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Mol Nutr Food Res. 2014 Jul;58(7):1502-12. doi: 10.1002/mnfr.201300726. Epub 2014 May 15.

Effect of methionine-deficient and methionine-supplemented diets on the hepatic one-carbon and lipid metabolism in mice.

Author information

1
Department of Genetic, Faculty of Medicine of Ribeirão Preto, University of São Paulo, Ribeirão Preto, São Paulo, Brazil.

Abstract

SCOPE:

A compromised nutritional status in methyl-group donors may provoke several molecular alterations triggering the development of nonalcoholic fatty liver disease (NAFLD) in humans and experimental animals. In this study, we investigated a role and the underlying molecular mechanisms of methionine metabolic pathway malfunctions in the pathogenesis of NAFLD.

METHODS AND RESULTS:

We fed female Swiss albino mice a control (methionine-adequate) diet and two experimental (methionine-deficient or methionine-supplemented) diets for 10 weeks, and the levels of one-carbon metabolites, expression of one-carbon and lipid metabolism genes in the livers were evaluated. We demonstrate that both experimental diets increased hepatic levels of S-adenosyl-l-homocysteine and homocysteine, altered expression of one-carbon and lipid metabolism genes, and caused lipid accumulation, especially in mice fed the methionine-deficient diet. Markers of oxidative and ER stress response were also elevated in the livers of mice fed either diet.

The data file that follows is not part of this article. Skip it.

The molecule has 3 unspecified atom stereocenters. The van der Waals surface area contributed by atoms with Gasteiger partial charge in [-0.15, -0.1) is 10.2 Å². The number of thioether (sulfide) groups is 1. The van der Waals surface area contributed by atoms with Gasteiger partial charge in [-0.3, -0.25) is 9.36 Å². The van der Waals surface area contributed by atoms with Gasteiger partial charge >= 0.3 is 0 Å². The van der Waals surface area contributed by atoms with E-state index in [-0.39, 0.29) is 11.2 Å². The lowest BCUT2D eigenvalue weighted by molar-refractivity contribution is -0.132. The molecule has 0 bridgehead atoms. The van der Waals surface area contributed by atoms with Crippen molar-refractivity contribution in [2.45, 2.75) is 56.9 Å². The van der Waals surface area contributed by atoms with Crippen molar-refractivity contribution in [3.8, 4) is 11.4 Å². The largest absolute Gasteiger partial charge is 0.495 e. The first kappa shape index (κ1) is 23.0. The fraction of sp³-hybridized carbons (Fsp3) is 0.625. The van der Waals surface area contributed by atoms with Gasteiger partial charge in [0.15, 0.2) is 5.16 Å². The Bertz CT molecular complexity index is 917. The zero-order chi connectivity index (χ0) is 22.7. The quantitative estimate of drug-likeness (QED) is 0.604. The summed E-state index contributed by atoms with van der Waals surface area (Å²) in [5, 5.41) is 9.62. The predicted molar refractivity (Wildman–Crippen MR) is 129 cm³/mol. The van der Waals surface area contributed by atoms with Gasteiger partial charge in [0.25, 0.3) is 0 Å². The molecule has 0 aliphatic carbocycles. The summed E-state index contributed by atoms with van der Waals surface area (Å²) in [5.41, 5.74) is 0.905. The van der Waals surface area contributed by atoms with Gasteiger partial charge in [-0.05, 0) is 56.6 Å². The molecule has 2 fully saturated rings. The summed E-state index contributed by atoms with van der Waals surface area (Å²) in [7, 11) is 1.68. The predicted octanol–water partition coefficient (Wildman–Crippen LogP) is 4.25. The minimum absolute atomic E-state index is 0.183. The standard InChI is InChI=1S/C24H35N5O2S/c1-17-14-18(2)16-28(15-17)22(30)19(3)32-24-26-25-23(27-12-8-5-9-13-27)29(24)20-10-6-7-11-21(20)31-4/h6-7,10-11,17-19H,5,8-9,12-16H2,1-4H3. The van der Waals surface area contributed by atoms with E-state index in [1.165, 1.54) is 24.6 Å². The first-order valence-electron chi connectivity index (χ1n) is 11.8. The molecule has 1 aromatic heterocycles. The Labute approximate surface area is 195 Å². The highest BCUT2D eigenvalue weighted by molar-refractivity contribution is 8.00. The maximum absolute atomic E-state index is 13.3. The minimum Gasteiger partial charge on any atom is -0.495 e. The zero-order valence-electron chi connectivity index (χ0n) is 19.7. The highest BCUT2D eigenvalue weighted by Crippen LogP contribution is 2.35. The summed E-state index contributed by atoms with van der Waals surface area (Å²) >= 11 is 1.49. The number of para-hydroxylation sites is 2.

CONCLUSION:

Our findings indicate that both dietary methionine deficiency and methionine supplementation can induce molecular abnormalities in the liver associated with the development of NAFLD, including deregulation in lipid and one-carbon metabolic pathways, and induction of oxidative and ER stress. These pathophysiological events may ultimately lead to lipid accumulation in the livers, triggering the development of NAFLD.

KEYWORDS:

Fatty liver; Homocysteine; Methionine-deficiency; Methionine-supplementation; Mice; Oxidative stress

PMID:
24827819
DOI:
10.1002/mnfr.201300726
[Indexed for MEDLINE]

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